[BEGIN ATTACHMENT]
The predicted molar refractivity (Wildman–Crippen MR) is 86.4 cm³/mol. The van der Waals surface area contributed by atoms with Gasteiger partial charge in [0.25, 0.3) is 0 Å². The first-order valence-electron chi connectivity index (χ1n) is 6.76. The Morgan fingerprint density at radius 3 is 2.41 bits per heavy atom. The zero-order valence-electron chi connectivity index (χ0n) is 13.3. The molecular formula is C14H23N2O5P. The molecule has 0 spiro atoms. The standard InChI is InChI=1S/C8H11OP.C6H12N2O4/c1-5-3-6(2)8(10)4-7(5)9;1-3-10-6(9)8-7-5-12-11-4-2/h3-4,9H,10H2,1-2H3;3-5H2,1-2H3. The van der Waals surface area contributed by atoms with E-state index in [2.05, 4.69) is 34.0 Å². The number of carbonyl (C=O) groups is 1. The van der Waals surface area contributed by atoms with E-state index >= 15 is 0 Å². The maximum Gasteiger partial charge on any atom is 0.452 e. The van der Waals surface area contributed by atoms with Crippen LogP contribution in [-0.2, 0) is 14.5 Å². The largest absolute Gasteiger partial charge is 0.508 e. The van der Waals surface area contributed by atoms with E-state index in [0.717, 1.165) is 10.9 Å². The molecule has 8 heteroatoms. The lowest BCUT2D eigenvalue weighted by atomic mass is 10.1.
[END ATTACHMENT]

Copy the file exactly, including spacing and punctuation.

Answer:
The predicted molar refractivity (Wildman–Crippen MR) is 86.4 cm³/mol. The van der Waals surface area contributed by atoms with Gasteiger partial charge in [0.25, 0.3) is 0 Å². The first-order valence-electron chi connectivity index (χ1n) is 6.76. The Morgan fingerprint density at radius 3 is 2.41 bits per heavy atom. The zero-order valence-electron chi connectivity index (χ0n) is 13.3. The molecular formula is C14H23N2O5P. The molecule has 0 spiro atoms. The standard InChI is InChI=1S/C8H11OP.C6H12N2O4/c1-5-3-6(2)8(10)4-7(5)9;1-3-10-6(9)8-7-5-12-11-4-2/h3-4,9H,10H2,1-2H3;3-5H2,1-2H3. The van der Waals surface area contributed by atoms with E-state index in [2.05, 4.69) is 34.0 Å². The number of carbonyl (C=O) groups is 1. The van der Waals surface area contributed by atoms with E-state index >= 15 is 0 Å². The maximum Gasteiger partial charge on any atom is 0.452 e. The van der Waals surface area contributed by atoms with Crippen LogP contribution in [-0.2, 0) is 14.5 Å². The largest absolute Gasteiger partial charge is 0.508 e. The van der Waals surface area contributed by atoms with E-state index in [0.717, 1.165) is 10.9 Å². The molecule has 8 heteroatoms. The lowest BCUT2D eigenvalue weighted by atomic mass is 10.1.